A horticultural degree will prepare you to work with plants from both production and aesthetic standpoints. Though there are commonalities between the two, selecting an emphasis is required once you begin to study for a bachelor's degree. An undergraduate degree will enable you to pursue entry-level careers in gardening, agriculture and similar studies, while graduate programs will prepare you for careers involving in-depth research or teaching in the field of horticulture. Coursework at every level will highlight subjects such as plant physiology, horticultural biology, molecular plant science and crop development.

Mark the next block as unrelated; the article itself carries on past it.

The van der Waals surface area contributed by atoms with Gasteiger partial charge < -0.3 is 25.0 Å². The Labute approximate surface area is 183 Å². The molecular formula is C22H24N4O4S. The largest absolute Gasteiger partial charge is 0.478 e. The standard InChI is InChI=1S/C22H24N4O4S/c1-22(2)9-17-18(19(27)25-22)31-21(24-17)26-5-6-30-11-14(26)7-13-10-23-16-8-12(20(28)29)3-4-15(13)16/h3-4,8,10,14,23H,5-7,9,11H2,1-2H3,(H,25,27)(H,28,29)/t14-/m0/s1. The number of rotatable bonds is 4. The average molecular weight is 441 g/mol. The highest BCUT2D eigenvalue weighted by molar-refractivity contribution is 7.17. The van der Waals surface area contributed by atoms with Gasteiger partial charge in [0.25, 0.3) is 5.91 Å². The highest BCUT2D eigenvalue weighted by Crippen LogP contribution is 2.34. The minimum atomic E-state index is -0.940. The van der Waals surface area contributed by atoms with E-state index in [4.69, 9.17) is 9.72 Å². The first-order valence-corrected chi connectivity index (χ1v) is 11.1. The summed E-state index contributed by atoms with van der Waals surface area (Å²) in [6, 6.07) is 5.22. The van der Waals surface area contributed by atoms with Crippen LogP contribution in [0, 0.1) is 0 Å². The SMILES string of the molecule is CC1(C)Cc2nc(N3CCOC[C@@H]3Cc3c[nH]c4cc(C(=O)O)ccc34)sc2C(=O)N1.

A high school diploma or its equivalent is required for a bachelor's degree, while a minimum GPA, work mentorship agreement and letters of recommendation are required for a master's degree. Doctorate candidates must take comprehensive science tests. These tests will be reviewed by academic committees that may decide if you should take further specific courses in weak areas prior to being accepted into the program.
Program specializations include plant breeding, pomology, turfgrass management, floriculture, landscape design and urban horticulture, among others.
Bachelor's Degree in Horticulture